“The Family House In Divorce: To Sell Or Not To Sell?”

One of the main assets in a divorce is often the family residence. There are two possible scenarios, depending on whether or not the house has any equity in it.

If the house does not have any equity, the decision is to either let the house go in foreclosure (this can be financially advantageous, but has negative credit consequences) or for one party to take the house and assume the debt. More about the debt issue later.

If the house DOES have equity, you are looking either at a buy-out by one party (either via a cash buyout or by equalizing against other property, such as a retirement) or by selling the house. Selling the house is the cleanest solution, although you will still have to discuss repairs before selling, any claimed credits for payments on the property, and how to divide up the proceeds. But it eliminates the biggest potential problem: how to get the name of the person who isn’t getting the house off of the mortgage.

If the house is not sold, and both parties are on the mortgage, you have a significant potential problem. Eventually, the party who gives up the house is going to want to have the mortgage off their credit. They will not be able to buy another house in most scenarios until that is done, and if the other person is late on payments, that goes on your credit as well.

One way to deal with this is to require an immediate refinancing of the loan in order to change the way the debt is held. If this can be done as aprt of the divorce, it is very good idea. Sometimes you can’t do that, however—credit may not be good enough, income may not be high enough, and any number of things can go wrong, even changing interest rates driving payments up.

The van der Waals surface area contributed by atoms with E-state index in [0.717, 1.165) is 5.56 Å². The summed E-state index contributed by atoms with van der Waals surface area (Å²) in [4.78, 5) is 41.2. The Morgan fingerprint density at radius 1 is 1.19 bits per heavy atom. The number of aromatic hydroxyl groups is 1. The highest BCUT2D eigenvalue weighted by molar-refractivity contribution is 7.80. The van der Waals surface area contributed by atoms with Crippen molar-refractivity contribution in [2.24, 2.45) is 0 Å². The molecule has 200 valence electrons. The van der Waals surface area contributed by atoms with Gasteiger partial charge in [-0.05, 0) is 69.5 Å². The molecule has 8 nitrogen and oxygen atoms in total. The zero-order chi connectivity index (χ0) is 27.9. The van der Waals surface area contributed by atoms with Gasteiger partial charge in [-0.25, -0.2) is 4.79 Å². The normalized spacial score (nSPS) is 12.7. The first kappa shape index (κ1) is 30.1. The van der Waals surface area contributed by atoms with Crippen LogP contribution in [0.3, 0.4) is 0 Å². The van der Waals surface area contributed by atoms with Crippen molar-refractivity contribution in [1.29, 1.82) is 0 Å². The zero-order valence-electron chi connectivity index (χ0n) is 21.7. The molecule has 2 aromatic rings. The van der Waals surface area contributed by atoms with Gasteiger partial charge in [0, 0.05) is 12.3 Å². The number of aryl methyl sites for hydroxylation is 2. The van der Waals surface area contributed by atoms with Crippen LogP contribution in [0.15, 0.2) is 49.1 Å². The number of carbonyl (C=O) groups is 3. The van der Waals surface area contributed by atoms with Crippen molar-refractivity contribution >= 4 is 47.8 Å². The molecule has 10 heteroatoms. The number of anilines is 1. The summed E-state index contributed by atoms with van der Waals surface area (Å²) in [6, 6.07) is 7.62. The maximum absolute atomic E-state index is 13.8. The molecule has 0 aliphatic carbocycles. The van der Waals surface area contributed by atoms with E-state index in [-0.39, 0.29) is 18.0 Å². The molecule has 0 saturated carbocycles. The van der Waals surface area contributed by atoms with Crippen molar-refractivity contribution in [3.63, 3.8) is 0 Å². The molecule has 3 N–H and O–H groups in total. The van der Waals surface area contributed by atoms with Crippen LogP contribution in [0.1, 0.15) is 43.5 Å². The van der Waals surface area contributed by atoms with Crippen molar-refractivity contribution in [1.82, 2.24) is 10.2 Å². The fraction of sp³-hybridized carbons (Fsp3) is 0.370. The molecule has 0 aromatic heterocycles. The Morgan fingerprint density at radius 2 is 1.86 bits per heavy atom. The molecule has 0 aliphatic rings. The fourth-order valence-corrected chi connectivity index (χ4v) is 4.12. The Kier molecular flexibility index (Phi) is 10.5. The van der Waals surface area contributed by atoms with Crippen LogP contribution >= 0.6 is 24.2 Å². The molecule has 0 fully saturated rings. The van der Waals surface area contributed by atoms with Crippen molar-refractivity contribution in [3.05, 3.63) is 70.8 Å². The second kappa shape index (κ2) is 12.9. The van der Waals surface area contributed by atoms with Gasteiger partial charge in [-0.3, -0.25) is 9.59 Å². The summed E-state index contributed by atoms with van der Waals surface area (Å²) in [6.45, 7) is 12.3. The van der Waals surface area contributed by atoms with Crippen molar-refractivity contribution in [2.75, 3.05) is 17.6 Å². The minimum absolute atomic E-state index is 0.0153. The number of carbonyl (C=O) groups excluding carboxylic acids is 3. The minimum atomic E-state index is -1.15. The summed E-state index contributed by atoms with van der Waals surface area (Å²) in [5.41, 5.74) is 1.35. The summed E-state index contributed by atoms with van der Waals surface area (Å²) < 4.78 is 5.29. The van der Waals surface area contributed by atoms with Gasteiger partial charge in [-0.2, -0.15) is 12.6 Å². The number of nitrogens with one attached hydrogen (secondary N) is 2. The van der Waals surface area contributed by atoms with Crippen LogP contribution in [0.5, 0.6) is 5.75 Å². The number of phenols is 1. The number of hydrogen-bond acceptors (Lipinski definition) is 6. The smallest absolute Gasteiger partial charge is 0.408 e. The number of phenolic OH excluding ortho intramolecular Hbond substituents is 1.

One of the most common solutions is to put in a provision that the other party shall make reasonable efforts to refinance the home within a certain period of time—a year, or 6 months, or whatever term is chosen. I think these clauses are a TERRIBLE idea. If the other party tries to refinance, and can’t, you are stuck. The time limit means nothing. As long as the other party tries to refinance from time to time and shows proof to the judge, the property is not going to be sold. The judgment simply doesn’t allow for it.

If it is necessary to have such a provision, for practical or other reasons, it is VERY important to have the clause written that they have a certain amount of time to refinance, or else the property will be sold. It needs to be very clearly spelled out what will happen if the property is not or cannot be refinanced. How the proceeds will be split, etc., needs to be listed. If you intend to have the right to take over the property if the other does not make payments or cannot refinance, that needs to be spelled out as well. Essentially, you have to think of all the possibilities and spell them out specifically in your judgment, or you could be left without the house, but with all the consequences to your credit.

DISCLAIMER: All legal principles quoted are valid as of the date of writing in the State of California. However, you should NEVER base your actions on a legal article, blog, or internet story, as facts in real life are complicated. You should have your case evaluated by an attorney experienced in the area of law needed for your case. In addition, there are often exceptions and potential changes to results that occur due to facts that you may think are trivial or unimportant. This article should not be taken in any way as legal advice on your specific legal matter.

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